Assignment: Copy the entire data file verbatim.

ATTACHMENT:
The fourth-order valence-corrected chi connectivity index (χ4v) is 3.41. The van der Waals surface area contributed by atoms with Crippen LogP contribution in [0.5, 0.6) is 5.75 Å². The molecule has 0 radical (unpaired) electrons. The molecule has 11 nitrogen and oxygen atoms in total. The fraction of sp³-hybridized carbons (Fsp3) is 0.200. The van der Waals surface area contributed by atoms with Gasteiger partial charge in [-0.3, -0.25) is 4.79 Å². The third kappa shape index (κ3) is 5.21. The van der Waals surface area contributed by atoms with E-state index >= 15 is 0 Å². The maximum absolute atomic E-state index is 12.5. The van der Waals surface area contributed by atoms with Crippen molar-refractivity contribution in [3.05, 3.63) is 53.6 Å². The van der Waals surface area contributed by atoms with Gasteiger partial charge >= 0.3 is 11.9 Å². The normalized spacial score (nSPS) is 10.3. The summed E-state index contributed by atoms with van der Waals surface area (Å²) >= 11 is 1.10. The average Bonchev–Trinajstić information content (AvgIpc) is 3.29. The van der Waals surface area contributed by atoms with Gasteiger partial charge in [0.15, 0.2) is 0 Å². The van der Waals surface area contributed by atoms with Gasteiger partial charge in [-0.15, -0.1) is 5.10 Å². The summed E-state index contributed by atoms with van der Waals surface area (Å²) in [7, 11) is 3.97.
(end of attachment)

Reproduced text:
The fourth-order valence-corrected chi connectivity index (χ4v) is 3.41. The van der Waals surface area contributed by atoms with Crippen LogP contribution in [0.5, 0.6) is 5.75 Å². The molecule has 0 radical (unpaired) electrons. The molecule has 11 nitrogen and oxygen atoms in total. The fraction of sp³-hybridized carbons (Fsp3) is 0.200. The van der Waals surface area contributed by atoms with Gasteiger partial charge in [-0.3, -0.25) is 4.79 Å². The third kappa shape index (κ3) is 5.21. The van der Waals surface area contributed by atoms with E-state index >= 15 is 0 Å². The maximum absolute atomic E-state index is 12.5. The van der Waals surface area contributed by atoms with Crippen molar-refractivity contribution in [3.05, 3.63) is 53.6 Å². The van der Waals surface area contributed by atoms with Gasteiger partial charge >= 0.3 is 11.9 Å². The normalized spacial score (nSPS) is 10.3. The summed E-state index contributed by atoms with van der Waals surface area (Å²) >= 11 is 1.10. The average Bonchev–Trinajstić information content (AvgIpc) is 3.29. The van der Waals surface area contributed by atoms with Gasteiger partial charge in [0.15, 0.2) is 0 Å². The van der Waals surface area contributed by atoms with Gasteiger partial charge in [-0.15, -0.1) is 5.10 Å². The summed E-state index contributed by atoms with van der Waals surface area (Å²) in [7, 11) is 3.97.